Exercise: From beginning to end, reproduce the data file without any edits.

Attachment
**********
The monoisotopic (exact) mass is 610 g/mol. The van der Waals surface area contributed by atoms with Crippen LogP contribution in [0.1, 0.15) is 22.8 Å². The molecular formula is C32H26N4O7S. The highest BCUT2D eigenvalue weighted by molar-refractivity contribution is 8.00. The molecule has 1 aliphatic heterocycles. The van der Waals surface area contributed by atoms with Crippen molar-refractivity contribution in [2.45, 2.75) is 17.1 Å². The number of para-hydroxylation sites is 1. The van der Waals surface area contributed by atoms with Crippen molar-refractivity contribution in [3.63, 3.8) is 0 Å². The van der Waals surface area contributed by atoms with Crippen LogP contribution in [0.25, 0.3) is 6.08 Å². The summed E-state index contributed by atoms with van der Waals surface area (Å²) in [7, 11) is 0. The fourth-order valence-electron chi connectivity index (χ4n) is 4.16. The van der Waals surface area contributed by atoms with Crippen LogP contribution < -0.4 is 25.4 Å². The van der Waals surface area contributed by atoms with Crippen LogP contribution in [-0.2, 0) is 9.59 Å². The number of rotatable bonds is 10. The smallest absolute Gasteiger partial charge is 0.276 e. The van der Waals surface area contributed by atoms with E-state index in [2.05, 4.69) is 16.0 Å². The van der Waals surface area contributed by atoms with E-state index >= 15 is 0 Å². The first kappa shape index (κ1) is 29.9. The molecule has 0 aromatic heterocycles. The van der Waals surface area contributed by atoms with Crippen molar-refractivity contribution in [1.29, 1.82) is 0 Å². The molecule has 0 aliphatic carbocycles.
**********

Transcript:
The monoisotopic (exact) mass is 610 g/mol. The van der Waals surface area contributed by atoms with Crippen LogP contribution in [0.1, 0.15) is 22.8 Å². The molecular formula is C32H26N4O7S. The highest BCUT2D eigenvalue weighted by molar-refractivity contribution is 8.00. The molecule has 1 aliphatic heterocycles. The van der Waals surface area contributed by atoms with Crippen molar-refractivity contribution in [2.45, 2.75) is 17.1 Å². The number of para-hydroxylation sites is 1. The van der Waals surface area contributed by atoms with Crippen molar-refractivity contribution in [3.63, 3.8) is 0 Å². The van der Waals surface area contributed by atoms with Crippen LogP contribution in [0.25, 0.3) is 6.08 Å². The summed E-state index contributed by atoms with van der Waals surface area (Å²) in [7, 11) is 0. The fourth-order valence-electron chi connectivity index (χ4n) is 4.16. The van der Waals surface area contributed by atoms with Crippen LogP contribution < -0.4 is 25.4 Å². The van der Waals surface area contributed by atoms with Crippen LogP contribution in [-0.2, 0) is 9.59 Å². The number of rotatable bonds is 10. The smallest absolute Gasteiger partial charge is 0.276 e. The van der Waals surface area contributed by atoms with E-state index in [2.05, 4.69) is 16.0 Å². The van der Waals surface area contributed by atoms with E-state index >= 15 is 0 Å². The first kappa shape index (κ1) is 29.9. The molecule has 0 aromatic heterocycles. The van der Waals surface area contributed by atoms with Crippen molar-refractivity contribution in [1.29, 1.82) is 0 Å². The molecule has 0 aliphatic carbocycles.